Looking Back: At Shoes

I’m doing a little happy dance that this “controversial” story I’m quoted in went live yesterday. I had the amazing opportunity of sharing last winter’s blog post about being a shoes-off house with an Associated Press editor, who included me, my blog and our “mud room” in the story.

My “Mud Room” is green. Are you surprised?

If you followed a link here… Hi! And welcome.

We’re still a shoes-off house and will remain so, no matter how rude some people think it is. Around the holidays visiting increases, and being asked to remove your shoes when you enter someone’s home shouldn’t be a surprise. All of my Millennial generations friends whose houses and apartments I’ve been to are shoes-off. It’s common, so when you come over, feel free to bring slippers or sport some crazy socks!

And if you’re “needing” the height of a heeled shoe, think about this: I am 4′ 11″ tall and have never once felt the need to compensate with shoes when visiting friends.

Please Take Off Your Shoes

There are two types of households (okay there are probably more but humor me please): Shoes-on and shoes-off.

The K-Couple has a shoes-off home. To some this is completely normal, to others it’s strange. I sometimes feel like a criminal for stopping people at the door when they visit and asking for them to remove their shoes. I feel that having a shoes-off home requires explanation sometimes for understanding. The fact that “it’s my house and I say so” doesn’t fly with many.

Before I explain our reasoning, please know this, if you operate a shoes-on home, I’m not judging you. I did not grow up in a shoes-off home, but was taught to stop at the entry way and inquire whether I should remove my shoes before walking into someone’s home.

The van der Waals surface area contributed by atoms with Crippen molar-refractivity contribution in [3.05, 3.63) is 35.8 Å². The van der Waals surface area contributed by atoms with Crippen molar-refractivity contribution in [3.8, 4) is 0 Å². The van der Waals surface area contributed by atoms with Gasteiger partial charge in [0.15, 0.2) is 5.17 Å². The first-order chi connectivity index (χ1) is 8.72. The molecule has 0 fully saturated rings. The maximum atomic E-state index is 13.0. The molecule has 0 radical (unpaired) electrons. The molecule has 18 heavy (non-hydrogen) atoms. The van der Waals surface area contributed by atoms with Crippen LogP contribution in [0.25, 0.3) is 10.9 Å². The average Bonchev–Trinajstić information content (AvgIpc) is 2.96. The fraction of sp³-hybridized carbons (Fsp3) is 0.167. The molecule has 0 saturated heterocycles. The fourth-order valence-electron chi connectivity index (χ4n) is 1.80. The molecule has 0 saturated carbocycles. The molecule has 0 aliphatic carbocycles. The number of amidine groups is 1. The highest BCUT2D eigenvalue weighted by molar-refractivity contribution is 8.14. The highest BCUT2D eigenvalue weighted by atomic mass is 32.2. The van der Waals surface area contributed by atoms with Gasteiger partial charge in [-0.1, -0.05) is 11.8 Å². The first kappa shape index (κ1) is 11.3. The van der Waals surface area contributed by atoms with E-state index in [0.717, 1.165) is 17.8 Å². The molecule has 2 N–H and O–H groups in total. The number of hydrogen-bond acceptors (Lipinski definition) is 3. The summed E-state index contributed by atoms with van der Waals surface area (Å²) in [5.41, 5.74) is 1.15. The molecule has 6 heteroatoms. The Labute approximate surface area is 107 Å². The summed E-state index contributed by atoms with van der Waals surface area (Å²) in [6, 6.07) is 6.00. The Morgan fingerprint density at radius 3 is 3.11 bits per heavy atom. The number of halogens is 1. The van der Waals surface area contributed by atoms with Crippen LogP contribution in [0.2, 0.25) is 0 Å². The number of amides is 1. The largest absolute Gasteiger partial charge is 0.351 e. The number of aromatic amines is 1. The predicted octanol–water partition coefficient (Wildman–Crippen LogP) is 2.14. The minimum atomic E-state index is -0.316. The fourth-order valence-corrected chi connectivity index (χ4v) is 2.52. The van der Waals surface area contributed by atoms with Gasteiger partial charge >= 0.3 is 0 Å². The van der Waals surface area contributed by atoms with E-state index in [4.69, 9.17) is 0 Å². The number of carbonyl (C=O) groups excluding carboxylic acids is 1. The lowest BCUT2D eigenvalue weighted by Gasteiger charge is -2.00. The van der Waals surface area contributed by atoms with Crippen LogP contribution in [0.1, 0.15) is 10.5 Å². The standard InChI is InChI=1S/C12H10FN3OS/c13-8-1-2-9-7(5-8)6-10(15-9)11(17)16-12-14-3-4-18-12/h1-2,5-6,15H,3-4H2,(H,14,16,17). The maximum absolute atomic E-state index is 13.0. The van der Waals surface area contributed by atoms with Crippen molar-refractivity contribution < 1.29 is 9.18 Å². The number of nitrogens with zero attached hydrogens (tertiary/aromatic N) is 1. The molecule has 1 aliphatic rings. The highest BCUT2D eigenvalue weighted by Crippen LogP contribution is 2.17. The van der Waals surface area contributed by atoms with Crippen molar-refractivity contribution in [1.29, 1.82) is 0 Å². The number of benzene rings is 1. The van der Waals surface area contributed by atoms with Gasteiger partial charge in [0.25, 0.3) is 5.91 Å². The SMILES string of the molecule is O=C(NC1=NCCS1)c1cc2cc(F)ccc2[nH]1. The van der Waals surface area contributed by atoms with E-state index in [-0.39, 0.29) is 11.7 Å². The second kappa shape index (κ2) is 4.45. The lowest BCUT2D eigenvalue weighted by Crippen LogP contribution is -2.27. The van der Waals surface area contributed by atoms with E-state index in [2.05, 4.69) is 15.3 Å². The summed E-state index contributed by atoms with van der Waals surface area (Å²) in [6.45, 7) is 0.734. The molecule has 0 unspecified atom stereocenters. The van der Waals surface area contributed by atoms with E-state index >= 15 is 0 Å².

So why are we a shoes-free household?

Read the rest of the post, and the list, here.

 

PS: Shoes are outerwear!

2 thoughts on “Looking Back: At Shoes

  1. Nice mention! Initially when we moved in (in March), we were a shoes-off house. Not really officially (except on the brand new carpet upstairs), but just because we wanted to keep things nice. Over the past eight months we’ve evolved into a shoes-acceptable house. We live on a farm and all of our flooring downstairs is hardwood or tile. With the amount of dust and dirt stirred up at the farm, it’s impossible to keep clean floors (and socks!) most of the season, whether or not shoes are worn inside. It also feels quite cruel to ask my fiance to unlace his boots, take them off, and spend the time lacing them up again each time he needs to stop in for the bathroom or if he’s coming in for a quick bite to eat (and see me!) between errands on long days. I’ve learned not to sweat it and sweep the floors regularly, and he does take the time to remove his boots when they’re covered in mud before coming in the house (wet and unable to sweep up was the line we compromised at). However, we understand and respect the desires for shoes-off, and always just assume anywhere we go is shoes-off unless the host tells us to leave our shoes on (even then sometimes we’d still prefer to take them off). And as a host, even though you may see us standing around in our crocs (mine initially started as house-shoes only), it’s nice to have guests who are respectful enough to ask or even just have the courtesy to take off their shoes before entering our home.

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